From left to right, outsiders represented new ways of leading. They were protectionists who "put their countries first". They would intervene in markets. They would spend more. They would stop the movement of people, a message that became more potent as asylum seekers and migrants rushed towards more prosperous regions.

Mr Trump won partly by promising to build a wall between the US and Mexico. A major factor in the popularity of Brexit was opposition to the free movement of labour.

Conversely, German Chancellor Angela Merkel suffered a big drop in support when she allowed large numbers of asylum seekers from Syria to come to Germany.

Only in politics is total inexperience a positive qualification

Yet in spite of these volcanic forces propelling outsiders towards electoral success, Mrs Merkel remained in power as a long-serving chancellor. In France, President Emmanuel Macron comfortably dispatched Marine Le Pen and her far-right party.

In this year's British general election, Mr Farage could not find a seat he was confident of winning and therefore did not stand. The mainstream hangs on in there.

There is a fundamental reason why outsiders have not made more of their electoral successes. Only in politics is total inexperience a positive qualification. If someone walked off the street and asked to play Hamlet, a director would insist that some past experience of playing lead roles would be required.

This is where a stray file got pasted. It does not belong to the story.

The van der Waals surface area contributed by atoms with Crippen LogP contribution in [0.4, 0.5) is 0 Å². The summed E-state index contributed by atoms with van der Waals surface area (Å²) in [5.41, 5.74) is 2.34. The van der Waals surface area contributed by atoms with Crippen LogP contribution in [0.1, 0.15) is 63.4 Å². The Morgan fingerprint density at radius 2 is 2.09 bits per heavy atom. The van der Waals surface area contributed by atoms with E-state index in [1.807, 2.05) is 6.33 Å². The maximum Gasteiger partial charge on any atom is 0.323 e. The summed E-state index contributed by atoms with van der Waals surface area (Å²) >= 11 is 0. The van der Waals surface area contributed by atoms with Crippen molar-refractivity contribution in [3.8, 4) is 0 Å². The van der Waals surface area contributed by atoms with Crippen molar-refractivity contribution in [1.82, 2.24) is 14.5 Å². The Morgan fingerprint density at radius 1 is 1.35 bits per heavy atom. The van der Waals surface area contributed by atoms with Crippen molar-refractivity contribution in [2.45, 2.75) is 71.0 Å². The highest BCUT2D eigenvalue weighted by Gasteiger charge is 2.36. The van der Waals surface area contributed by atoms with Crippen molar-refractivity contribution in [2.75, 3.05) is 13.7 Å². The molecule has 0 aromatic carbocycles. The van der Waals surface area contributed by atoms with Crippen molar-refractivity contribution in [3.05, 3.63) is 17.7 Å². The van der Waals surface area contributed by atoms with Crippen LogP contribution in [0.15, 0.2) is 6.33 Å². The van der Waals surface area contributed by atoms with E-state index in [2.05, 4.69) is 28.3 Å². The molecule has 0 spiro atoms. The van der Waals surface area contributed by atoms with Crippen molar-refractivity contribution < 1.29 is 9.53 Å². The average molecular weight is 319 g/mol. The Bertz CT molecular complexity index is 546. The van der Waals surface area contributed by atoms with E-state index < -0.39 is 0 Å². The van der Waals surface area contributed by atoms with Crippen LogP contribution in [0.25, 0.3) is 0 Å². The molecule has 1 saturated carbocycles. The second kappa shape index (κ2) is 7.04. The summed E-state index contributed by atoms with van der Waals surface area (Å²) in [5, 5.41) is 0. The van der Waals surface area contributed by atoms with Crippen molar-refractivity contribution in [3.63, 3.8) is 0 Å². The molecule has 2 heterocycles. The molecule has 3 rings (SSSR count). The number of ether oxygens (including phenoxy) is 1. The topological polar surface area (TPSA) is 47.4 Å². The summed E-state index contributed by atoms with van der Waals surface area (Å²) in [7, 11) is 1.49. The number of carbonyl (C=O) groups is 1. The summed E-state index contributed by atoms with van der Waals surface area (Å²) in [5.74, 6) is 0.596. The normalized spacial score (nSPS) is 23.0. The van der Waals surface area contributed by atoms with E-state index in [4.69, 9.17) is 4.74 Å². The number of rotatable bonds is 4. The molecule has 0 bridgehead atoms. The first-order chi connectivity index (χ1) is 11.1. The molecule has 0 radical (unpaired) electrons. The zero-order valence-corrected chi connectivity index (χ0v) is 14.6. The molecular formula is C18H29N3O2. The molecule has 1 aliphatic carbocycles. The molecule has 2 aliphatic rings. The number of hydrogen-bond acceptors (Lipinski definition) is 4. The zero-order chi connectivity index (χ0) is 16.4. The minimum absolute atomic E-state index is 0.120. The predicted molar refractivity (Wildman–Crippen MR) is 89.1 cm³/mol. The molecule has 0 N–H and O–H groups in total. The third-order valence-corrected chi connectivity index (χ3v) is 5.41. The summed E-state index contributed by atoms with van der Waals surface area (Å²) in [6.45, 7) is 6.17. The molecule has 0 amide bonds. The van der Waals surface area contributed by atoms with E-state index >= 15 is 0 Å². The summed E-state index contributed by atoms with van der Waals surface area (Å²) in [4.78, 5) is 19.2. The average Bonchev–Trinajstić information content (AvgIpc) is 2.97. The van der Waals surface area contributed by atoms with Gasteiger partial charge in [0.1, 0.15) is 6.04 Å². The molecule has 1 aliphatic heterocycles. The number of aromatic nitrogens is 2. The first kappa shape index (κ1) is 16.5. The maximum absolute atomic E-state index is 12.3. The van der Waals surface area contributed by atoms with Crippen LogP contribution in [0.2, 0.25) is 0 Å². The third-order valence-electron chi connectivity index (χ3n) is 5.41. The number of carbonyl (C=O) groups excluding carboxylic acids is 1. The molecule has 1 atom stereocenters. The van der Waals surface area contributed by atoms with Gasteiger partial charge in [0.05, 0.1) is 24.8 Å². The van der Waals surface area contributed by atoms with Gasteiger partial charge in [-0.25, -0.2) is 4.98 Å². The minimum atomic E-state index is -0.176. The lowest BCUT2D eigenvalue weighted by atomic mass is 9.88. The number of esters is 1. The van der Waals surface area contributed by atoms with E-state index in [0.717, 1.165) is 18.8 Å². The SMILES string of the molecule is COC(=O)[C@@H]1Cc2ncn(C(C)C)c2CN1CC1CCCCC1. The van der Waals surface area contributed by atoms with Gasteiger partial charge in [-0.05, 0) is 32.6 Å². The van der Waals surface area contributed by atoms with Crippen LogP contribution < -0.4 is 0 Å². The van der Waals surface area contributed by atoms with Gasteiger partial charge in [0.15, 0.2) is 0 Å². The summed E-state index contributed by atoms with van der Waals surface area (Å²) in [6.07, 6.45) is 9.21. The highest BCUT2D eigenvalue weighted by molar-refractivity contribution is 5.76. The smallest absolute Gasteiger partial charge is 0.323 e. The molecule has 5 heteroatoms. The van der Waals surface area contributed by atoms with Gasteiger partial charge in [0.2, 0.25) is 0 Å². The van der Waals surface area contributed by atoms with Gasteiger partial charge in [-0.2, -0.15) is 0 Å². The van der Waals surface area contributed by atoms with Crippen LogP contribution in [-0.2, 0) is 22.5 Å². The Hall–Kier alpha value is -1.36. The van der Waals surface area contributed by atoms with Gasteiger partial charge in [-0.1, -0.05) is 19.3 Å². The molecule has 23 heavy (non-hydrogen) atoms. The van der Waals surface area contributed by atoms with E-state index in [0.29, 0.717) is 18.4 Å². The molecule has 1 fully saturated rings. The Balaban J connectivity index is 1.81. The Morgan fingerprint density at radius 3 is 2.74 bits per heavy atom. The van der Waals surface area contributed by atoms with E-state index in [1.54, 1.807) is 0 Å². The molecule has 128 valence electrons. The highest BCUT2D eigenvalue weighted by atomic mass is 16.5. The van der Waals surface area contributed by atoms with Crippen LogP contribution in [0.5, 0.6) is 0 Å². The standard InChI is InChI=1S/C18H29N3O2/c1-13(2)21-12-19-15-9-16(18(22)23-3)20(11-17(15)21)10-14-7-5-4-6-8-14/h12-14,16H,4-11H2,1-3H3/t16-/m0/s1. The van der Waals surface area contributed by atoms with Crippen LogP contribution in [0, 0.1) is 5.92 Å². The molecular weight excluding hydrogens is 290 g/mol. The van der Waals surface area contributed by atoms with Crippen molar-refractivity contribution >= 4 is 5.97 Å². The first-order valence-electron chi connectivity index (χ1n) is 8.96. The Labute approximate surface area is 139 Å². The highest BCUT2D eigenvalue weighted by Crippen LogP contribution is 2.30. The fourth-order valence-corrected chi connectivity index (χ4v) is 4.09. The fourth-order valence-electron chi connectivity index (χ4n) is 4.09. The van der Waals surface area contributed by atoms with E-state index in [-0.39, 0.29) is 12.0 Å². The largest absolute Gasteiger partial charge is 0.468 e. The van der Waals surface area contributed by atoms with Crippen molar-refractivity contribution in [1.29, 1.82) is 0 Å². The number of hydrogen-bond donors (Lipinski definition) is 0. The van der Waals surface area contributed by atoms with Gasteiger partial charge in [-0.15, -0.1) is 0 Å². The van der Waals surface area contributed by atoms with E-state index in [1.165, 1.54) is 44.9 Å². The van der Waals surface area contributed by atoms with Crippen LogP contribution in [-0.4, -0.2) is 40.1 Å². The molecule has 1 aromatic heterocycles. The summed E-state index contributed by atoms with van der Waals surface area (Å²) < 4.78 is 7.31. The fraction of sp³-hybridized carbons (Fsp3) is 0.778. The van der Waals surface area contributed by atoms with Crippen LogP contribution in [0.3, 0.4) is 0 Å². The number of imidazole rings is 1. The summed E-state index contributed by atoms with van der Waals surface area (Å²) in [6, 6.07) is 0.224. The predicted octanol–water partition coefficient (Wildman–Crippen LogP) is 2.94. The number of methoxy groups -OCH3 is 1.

If political outsiders deride Washington, Westminster or Berlin and proclaim an unfamiliarity with politics, they are in with a big chance. But soon they discover that governing is incomparably more difficult than campaigning.

The outsiders do not know how to govern.

Nonetheless, the rise of nationalism and cruder forms of populism continues to make its mark on western democracies with potentially even more tumultuous consequences to come.

In the recent UK election, the Scottish National Party came close to sweeping the board. The chance of another referendum in Scotland on independence from the rest of the UK is extremely high. An insular English nationalism linking elderly voters in the affluent south with poorer voters in the north of England fuelled Brexit and will assume more triumphalist forms now the UK is definitely leaving.

Right-wing populists might not be at ease with the complexities of government but they remain a potent force. In Germany, the AfD has become the biggest opposition party in the Bundestag. In Spain, Vox is now the third-largest force in Parliament. In part, voters are frustrated with the political establishment but they also have concerns about globalisation, immigration, a dilution of national identity and the European Union. In the European Parliament, nine far-right parties have formed a new bloc, called Identity and Democracy.

Outsiders have simplistic answers that have a compelling accessibility in an era of angry mistrust

Globalisation, changing work patterns, the movement of people and the revolution in communications have made voters much more insecure and less trusting of those they elect.

Mainstream parties have only started to address how governments can intervene to protect voters from the new fragilities arising from a global economic market and a technological revolution. Outsiders have simplistic answers that have a compelling accessibility in an era of angry mistrust.

The constant factor of the decade is voters' disdain for elected politicians. It looks as if this will be unchanging in the coming decade too.

Steve Richards’ book, The Rise of the Outsiders, is published by Atlantic